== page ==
Wow, last week I was able to experience one of the largest religious festivals I have ever seen and witnessed some truly unique aspects of Indian, particularly Bengali culture. If we try to compare Durga Puja to some of the more familiar western holidays I would describe Durga Puja as a mix of Christmas, Mardi Gras, and the Fourth of July. Basically it's a giant celebration that gets most of the people of West Bengal riled up in a frenzy of joy and devotion to the Hindu Gods. [caption id="attachment_5720" align="aligncenter" width="456"] Goddess Durga surrounded by her children.[/caption]For Bengali Hindu's Durga Puja is probably the most important religious occasion of the year. The event celebrates Goddess Durga who is one of the main forms of primordial Mother Goddess Shakti. The Puja Festival represents the victory of Good over Evil, through the story of Durga destroying the evil water buffalo demon, Mahishasura. The festival comprises of about six days which are known as Mahalaya, Shashthi, Saptami, Ashtami, Nabami and Dashami, and the days are set according to the Hindu religious calendar[caption id="attachment_5717" align="aligncenter" width="355"] Kumortuli is the historic potter's quarter or North Kolkata where many of the sculptures are created.[/caption]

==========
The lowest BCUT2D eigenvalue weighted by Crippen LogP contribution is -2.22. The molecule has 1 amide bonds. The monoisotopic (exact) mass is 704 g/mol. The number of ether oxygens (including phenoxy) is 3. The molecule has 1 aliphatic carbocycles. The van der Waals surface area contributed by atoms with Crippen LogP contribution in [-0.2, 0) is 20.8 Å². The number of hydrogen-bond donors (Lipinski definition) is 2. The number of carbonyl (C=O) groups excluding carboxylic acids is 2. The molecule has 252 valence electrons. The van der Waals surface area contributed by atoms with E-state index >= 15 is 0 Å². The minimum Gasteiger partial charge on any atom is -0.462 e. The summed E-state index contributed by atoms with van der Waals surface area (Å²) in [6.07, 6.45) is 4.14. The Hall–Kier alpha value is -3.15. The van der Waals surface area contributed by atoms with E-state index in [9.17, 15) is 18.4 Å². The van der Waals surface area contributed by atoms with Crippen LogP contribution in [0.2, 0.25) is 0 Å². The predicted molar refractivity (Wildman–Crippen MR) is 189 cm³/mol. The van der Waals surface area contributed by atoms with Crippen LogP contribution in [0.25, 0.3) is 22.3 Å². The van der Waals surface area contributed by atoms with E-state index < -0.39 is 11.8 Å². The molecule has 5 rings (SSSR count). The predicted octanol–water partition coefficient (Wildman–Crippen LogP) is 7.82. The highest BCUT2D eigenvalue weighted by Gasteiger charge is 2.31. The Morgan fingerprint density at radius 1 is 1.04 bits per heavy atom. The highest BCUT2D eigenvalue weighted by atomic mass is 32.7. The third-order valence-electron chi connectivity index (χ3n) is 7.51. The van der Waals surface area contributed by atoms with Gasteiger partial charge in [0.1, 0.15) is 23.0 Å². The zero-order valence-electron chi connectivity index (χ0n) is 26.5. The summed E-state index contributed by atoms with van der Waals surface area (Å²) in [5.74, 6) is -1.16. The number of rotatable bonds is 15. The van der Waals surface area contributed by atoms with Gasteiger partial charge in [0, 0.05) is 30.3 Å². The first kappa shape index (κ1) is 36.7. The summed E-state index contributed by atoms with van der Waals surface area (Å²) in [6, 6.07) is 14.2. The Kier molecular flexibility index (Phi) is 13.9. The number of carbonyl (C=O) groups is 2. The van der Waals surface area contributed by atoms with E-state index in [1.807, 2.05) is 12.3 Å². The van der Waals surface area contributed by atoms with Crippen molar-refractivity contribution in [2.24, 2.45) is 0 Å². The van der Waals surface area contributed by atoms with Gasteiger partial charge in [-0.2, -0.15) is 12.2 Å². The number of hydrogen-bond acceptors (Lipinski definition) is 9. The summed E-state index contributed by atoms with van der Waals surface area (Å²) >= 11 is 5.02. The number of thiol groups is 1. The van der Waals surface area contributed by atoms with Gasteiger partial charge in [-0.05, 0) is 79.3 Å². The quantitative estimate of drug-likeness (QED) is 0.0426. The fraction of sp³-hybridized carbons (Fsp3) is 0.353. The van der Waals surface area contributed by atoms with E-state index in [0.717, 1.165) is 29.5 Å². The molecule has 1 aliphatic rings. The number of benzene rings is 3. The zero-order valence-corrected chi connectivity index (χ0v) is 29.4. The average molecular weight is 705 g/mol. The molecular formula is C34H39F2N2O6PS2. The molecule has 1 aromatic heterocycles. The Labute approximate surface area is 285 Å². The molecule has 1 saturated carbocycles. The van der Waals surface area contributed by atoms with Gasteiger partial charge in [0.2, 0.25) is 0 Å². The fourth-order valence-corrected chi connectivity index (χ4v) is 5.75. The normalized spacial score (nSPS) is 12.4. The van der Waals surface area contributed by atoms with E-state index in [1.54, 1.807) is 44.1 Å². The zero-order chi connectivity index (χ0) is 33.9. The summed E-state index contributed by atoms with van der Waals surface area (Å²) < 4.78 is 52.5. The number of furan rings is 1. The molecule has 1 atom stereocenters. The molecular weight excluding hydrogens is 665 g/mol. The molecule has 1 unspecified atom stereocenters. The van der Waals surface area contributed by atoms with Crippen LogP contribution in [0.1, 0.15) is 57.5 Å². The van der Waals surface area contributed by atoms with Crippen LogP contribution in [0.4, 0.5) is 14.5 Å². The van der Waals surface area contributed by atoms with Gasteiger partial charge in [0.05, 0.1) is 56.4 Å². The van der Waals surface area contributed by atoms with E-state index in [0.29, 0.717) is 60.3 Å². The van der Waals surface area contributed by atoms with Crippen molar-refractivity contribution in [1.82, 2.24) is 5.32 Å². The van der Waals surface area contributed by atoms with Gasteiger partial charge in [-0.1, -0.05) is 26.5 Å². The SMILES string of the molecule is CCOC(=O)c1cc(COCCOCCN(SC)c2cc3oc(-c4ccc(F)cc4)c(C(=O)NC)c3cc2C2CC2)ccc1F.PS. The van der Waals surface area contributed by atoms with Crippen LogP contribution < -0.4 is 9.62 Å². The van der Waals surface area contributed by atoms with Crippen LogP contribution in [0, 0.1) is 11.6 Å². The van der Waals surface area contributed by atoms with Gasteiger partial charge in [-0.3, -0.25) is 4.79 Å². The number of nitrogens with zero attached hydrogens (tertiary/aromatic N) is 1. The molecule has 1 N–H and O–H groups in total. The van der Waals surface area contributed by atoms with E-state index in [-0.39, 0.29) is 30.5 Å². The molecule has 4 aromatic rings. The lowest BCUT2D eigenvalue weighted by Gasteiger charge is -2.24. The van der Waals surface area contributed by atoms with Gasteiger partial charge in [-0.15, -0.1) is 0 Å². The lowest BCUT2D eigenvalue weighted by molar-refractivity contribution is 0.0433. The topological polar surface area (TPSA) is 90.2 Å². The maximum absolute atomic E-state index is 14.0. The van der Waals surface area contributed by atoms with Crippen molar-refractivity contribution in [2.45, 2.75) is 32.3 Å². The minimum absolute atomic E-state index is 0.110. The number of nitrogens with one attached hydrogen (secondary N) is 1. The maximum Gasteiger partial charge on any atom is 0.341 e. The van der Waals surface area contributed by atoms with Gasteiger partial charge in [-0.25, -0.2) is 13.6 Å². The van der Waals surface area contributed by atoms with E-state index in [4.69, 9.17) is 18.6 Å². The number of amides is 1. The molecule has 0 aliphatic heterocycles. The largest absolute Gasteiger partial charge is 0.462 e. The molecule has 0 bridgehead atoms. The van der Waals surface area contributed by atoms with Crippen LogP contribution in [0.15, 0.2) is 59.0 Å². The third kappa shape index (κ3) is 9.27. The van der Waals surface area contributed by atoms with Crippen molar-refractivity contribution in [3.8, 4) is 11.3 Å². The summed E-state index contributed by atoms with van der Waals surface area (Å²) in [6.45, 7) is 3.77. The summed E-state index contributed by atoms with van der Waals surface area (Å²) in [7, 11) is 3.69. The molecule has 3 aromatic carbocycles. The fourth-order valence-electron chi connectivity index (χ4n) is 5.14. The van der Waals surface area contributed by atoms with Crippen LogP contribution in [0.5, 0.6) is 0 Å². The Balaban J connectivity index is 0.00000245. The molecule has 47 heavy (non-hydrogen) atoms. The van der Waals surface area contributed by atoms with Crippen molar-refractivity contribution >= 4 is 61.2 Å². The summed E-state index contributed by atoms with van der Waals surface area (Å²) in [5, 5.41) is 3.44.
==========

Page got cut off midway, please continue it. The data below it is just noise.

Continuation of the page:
.In Kolkata and most other parts of West Bengal, the Puja season is a moment for the community to come together, whether they be rich or poor and enjoy the splendor of the beautiful and elaborately decorated ''pandals", which are temporary fabricated structures for public worship, that that are erected throughout the city. The way it works is that each neighborhood has a Puja committee that raises funds through donations, public events and lotteries. The funds are then allocated to the erection of pandals, sculpture construction, ceremonies etc. Many corporates are getting involved with funding local Puja events which means that each year the Puja gets bigger and better (and also more commercialized). Each year there are awards given to neighborhoods with the best looking, and most creative pandals and there is some intense competition. One year, my parents had called and informed me that there was even a Harry Potter themed pandal that was designed to look like Hogwarts![caption id="attachment_5722" align="aligncenter" width="685"] A beautiful pandal erected in the Mudiali neighborhood of Kolkata.[/caption]So the six days of pujas, the streets are packed day and night with people pandal-hopping with friends and family. I myself partook in this tradition and was able to see some really cool pandals and sculptures, and I marveled at the details and work that went into erecting something that was only going to be there for six days! My friends and I also went to various fairs going on in the larger neighborhoods where there were carnival rides, amazing street foods, and cultural programs all going down till late in the night. It was very surreal to see so many people out and about celebrating, and then look down at your watch and realize it's almost 3am![caption id="attachment_5721" align="aligncenter" width="343"] The throng of people waiting to visit the Mudiali pandal (this picture was taken at 2:30am!)[/caption] [caption id="attachment_5718" align="aligncenter" width="610"] A glimpse of the carnival atmosphere of the Pujas[/caption]Although the Pujas are a massive social, community event, where many kids are finally allowed by their parents to go out till late in the night with friends, there is of course a serious religious aspect to the six days of celebrations. Every year my extended family from my mother's side who all live in the neighborhood of Bowanipoor host a small Puja at the familial compound. The priest or "sadhu" recites ancient sanskrit mantras in the praise of the Goddess Durga which is known as the "aarati". I am personally not very informed of the symbolic meanings of many of the rituals and pestered my mom throughout the ceremonies to explain to me what was going on.[caption id="attachment_5719" align="aligncenter" width="505"] A small puja done at our familial home in Bowanipoor.[/caption]By the end of the week the anthropologist in me was blown away by the examples of Indian culture I was able to witness, and this time I made an effort to actually understand what was going on. Within this blog I was only able to scratch the surface of what Durga Puja means to the people of India, and everything I witnessed. The most important thing I took away from last week was how important the Puja is in being an inclusive occasion where people from all walks of life get to enjoy the holiday with friends and family, as a community.